IN many respects, Saudi Arabia is one of the most advanced nations in the world.
It’s the world’s largest oil producer and its cities are glitz and glamour — thriving metropolis’ in the middle of the desert.
In other ways, the desert kingdom is far from advanced, a place where barbaric rituals still occur and where the country’s citizens are subjected to horrific punishments.
It’s hard to imagine that in Saudi Arabia this week preparations are being made to not only execute a young man but to crucify him. Literally.
The world is pleading with the Saudi government to reconsider. Advocates say what’s about to take place makes them feel physically ill.
The boy at the centre of it all — Ali Mohammed al-Nimr — says he’s done nothing wrong.
‘BARBARIC, INHUMANE, MERCILESS’
Al-Nimr was 17 when he went to an anti-government protest in the Saudi Arabian province of Qatif.
He was accused by the government of carrying a firearm, attacking security forces and even armed robbery. None of those charges could be proven but he confessed nonetheless. He didn’t have a lawyer and some say the confession was drawn from the teenager via torture.
He was demonstrating at the wrong time in the wrong place — in the middle of a violent government crackdown against detractors.
That was February, 2012. Fast forward three years and the charges have stuck, despite a recent appeal.
His sentence is due to be carried out by beheading and crucifixion, a method that involves removing the head of the prisoner and tying their headless body to a cross.
Often, the crucifixion is carried out in a public place. It sends a strong message to others: We will not stand for criticism, no matter who the person and no matter what their age.
‘HOW CAN THIS HAPPEN IN 2015?’
A Scottish politician raised al-Nimr’s case in parliament this week. She spoke eloquently and she spoke in strong opposition to a practice that has no place in our modern world.
“How in 2015 can a supposedly civilised country impose such an inhumane and merciless penalty on any of its citizens, let alone one so young?” MP Margaret Ferrier said.
“It’s an absolute outrage and I intend to write to the minister and ask for urgent action to be taken.
“Ali’s sentence is due to be barbarically carried out by crucifixion. I feel for this young man and his family. Reading Ali’s story this morning filled me with grief for his life about to be savagely and abruptly ended.”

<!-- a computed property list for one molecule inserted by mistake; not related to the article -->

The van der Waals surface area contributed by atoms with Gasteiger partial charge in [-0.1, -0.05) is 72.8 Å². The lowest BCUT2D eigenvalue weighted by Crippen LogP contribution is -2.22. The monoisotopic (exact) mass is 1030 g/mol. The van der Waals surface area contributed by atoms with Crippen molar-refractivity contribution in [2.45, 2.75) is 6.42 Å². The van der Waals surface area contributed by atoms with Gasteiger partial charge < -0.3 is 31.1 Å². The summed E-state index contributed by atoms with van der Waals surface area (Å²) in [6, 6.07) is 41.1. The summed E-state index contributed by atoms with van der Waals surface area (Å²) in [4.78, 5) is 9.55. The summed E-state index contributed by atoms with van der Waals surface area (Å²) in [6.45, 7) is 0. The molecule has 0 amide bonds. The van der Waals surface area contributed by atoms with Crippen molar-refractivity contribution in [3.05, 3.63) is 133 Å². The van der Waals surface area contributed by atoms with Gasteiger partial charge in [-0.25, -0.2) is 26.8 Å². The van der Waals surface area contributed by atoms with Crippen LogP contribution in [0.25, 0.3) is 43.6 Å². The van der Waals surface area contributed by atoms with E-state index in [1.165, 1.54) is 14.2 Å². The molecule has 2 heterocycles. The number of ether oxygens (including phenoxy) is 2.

Savagery is nothing new in Saudi Arabia, a country which between 1985 and 2013 executed more than 2000 people. In 2013, 79 people were put to death. Most of them had their heads cut off with large, sharp swords.
In January this year, a woman protested her innocence until the final moment when a sword fell across her neck. She was writhing on the hard ground in a very public place trying to escape her executioner. Not once but twice did the sword fall upon her neck, the first blow clearly not getting the job done.
Elsewhere, blogger Raif Badawi was jailed for 10 years recently after starting a website for social and political debate in Saudi Arabia. Raif will receive 50 lashings a week for a year for setting up the Saudi Arabian Liberals website.
The prosecution first called for him to be tried for apostasy (when a person abandons their religion), which carries a death sentence in Saudi Arabia. Then, in May this year, he was sentenced to 10 years in prison, a fine of over $300,000 AUD and 1000 lashes. When he is finally released, Raif faces a 10-year travel ban which would keep him from his wife and three young children in Canada, according to Amnesty International.
A spokesman for Amnesty International told news.com.au the last time men were strapped to crosses and killed was in 2013.
“Five Yemeni men were beheaded and crucified, with pictures emerging on social media showing five decapitated bodies hanging from a horizontal pole with their heads wrapped in bags.
“The beheading and ‘crucifixion’ took place in front of the University of Jizan where students were taking exams.”
DOES SAUDI ARABIA HAVE AN AXE TO GRIND?
Ali Mohammed al-Nimr is not the only family member under the careful watch of the Saudi government.
Ali’s uncle Sheikh Nimr al-Nimr was arrested in July, 2012. A self-described campaigner for human rights for minorities, the 53-year-old has a strong following online where a website and Facebook page have been set up to rally support for his defence.
His crimes, including speaking out against the government, carry the death penalty.
Maya Foa, director of the death penalty team at legal charity Reprieve, told the International Business Times nobody should have to go through what Ali is going through.
“Ali was a vulnerable child when he was arrested and this ordeal began. His execution — based apparently on the authorities’ dislike for his uncle, and his involvement in anti-government protests — would violate international law and the most basic standards of decency. It must be stopped.”
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